• You are right to some extent. Being a woman is something I cannot change. But I never was one of the Guys, was never in the “boys club” and couldn't curse my way up, no matter how talented I was. Being a woman is being a minority.

    • Don't worry, Bubelah. I am a white male, and I was never one of the Guys, either. Maybe it has something to do with golf.

    • I think sometimes guys are clueless this is how some women feel about the work environment. Being a civil engineer, I have been in situations where I am the only female in the group. Sometimes I feel uncomfortable, especially out in the field compared to working in the office. I am not a girly girl by any means, but it is easier for the guys to go water a tree than me.

      Two weeks ago, I had this discussion with another young engineer. I was telling him how I am anxious about my upcoming rotation next year to the construction office since I know I will once again be the only female in the entire group. Of course, he did not get it – saying that he does not look at female engineer as being any different than a male. Yeah well, he has also not earn less than a female while doing more work.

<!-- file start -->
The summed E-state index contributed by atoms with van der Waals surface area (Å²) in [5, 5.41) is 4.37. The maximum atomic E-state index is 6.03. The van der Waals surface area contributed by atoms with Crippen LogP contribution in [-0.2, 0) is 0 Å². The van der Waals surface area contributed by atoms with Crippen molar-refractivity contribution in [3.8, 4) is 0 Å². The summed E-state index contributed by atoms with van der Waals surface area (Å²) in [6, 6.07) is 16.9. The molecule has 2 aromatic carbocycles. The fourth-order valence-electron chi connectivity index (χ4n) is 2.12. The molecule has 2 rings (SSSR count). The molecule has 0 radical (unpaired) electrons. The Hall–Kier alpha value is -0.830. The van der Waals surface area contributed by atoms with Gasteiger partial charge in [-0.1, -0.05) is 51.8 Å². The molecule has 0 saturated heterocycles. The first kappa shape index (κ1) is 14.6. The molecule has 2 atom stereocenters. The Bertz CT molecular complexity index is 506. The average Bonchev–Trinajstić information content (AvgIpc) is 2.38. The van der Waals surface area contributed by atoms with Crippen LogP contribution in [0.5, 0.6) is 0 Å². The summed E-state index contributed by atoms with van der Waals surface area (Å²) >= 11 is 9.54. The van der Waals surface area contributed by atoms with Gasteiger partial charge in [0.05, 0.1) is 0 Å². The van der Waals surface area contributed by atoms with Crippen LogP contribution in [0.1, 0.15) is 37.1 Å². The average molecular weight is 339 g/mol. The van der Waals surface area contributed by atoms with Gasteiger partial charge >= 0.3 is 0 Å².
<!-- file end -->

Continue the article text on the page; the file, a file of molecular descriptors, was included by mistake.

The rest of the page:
But one thing I learned is that I always need to ask for more because I know I will end up getting less, which will then be what the guys are getting. In general though, this type of gender bias is very subtle in the work place.

    • But asithi, at the risk of throwing gas on the fire here, how much of this type of situation is being perpetuated by putting up with it? I have been horrified throughout my working career by the way in which women remained silent or put up with the negative situations. then again, men put up with them, too, so it's probably just human nature.

  • That's good advice, but of course, it could also be that you are not the kind of person that can be excited by your work long term, and that you require periodic change. Those creatures are known to exist.